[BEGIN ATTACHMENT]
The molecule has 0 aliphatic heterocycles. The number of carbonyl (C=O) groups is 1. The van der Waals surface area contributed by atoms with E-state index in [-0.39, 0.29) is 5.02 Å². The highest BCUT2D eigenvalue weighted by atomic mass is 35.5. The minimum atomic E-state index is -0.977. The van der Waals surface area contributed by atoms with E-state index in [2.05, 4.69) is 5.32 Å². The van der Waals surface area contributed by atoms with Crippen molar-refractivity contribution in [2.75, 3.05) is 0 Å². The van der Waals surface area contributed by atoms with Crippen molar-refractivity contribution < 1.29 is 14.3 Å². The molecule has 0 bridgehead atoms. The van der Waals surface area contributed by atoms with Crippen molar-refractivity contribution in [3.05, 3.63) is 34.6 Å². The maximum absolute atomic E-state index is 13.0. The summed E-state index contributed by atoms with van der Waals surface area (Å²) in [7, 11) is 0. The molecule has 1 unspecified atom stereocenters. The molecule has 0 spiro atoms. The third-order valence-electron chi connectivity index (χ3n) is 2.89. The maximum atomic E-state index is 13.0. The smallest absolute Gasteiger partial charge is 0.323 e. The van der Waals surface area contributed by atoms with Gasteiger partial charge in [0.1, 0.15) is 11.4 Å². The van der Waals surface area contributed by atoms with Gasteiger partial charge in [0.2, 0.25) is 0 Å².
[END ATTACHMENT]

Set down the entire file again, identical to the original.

The molecule has 0 aliphatic heterocycles. The number of carbonyl (C=O) groups is 1. The van der Waals surface area contributed by atoms with E-state index in [-0.39, 0.29) is 5.02 Å². The highest BCUT2D eigenvalue weighted by atomic mass is 35.5. The minimum atomic E-state index is -0.977. The van der Waals surface area contributed by atoms with E-state index in [2.05, 4.69) is 5.32 Å². The van der Waals surface area contributed by atoms with Crippen molar-refractivity contribution in [2.75, 3.05) is 0 Å². The van der Waals surface area contributed by atoms with Crippen molar-refractivity contribution < 1.29 is 14.3 Å². The molecule has 0 bridgehead atoms. The van der Waals surface area contributed by atoms with Crippen molar-refractivity contribution in [3.05, 3.63) is 34.6 Å². The maximum absolute atomic E-state index is 13.0. The summed E-state index contributed by atoms with van der Waals surface area (Å²) in [7, 11) is 0. The molecule has 1 unspecified atom stereocenters. The molecule has 0 spiro atoms. The third-order valence-electron chi connectivity index (χ3n) is 2.89. The maximum atomic E-state index is 13.0. The smallest absolute Gasteiger partial charge is 0.323 e. The van der Waals surface area contributed by atoms with Gasteiger partial charge in [0.1, 0.15) is 11.4 Å². The van der Waals surface area contributed by atoms with Gasteiger partial charge in [0.2, 0.25) is 0 Å².